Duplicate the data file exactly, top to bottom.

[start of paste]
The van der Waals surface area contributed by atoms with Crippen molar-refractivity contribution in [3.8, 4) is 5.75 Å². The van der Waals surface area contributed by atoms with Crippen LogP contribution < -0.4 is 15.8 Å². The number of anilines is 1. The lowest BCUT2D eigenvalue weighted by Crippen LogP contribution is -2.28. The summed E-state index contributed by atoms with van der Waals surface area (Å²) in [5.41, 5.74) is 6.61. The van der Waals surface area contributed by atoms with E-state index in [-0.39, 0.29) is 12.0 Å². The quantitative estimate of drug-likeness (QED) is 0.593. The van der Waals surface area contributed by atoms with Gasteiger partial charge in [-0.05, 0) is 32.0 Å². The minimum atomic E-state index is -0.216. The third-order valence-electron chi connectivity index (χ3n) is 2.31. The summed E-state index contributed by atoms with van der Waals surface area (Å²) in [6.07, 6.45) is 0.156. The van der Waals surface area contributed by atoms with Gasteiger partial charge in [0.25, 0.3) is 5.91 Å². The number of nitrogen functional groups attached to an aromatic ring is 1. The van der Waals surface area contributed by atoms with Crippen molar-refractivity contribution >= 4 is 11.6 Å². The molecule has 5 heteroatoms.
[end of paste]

The van der Waals surface area contributed by atoms with Crippen molar-refractivity contribution in [3.8, 4) is 5.75 Å². The van der Waals surface area contributed by atoms with Crippen LogP contribution < -0.4 is 15.8 Å². The number of anilines is 1. The lowest BCUT2D eigenvalue weighted by Crippen LogP contribution is -2.28. The summed E-state index contributed by atoms with van der Waals surface area (Å²) in [5.41, 5.74) is 6.61. The van der Waals surface area contributed by atoms with E-state index in [-0.39, 0.29) is 12.0 Å². The quantitative estimate of drug-likeness (QED) is 0.593. The van der Waals surface area contributed by atoms with Gasteiger partial charge in [-0.05, 0) is 32.0 Å². The minimum atomic E-state index is -0.216. The third-order valence-electron chi connectivity index (χ3n) is 2.31. The summed E-state index contributed by atoms with van der Waals surface area (Å²) in [6.07, 6.45) is 0.156. The van der Waals surface area contributed by atoms with Gasteiger partial charge in [0.25, 0.3) is 5.91 Å². The number of nitrogen functional groups attached to an aromatic ring is 1. The van der Waals surface area contributed by atoms with Crippen molar-refractivity contribution >= 4 is 11.6 Å². The molecule has 5 heteroatoms.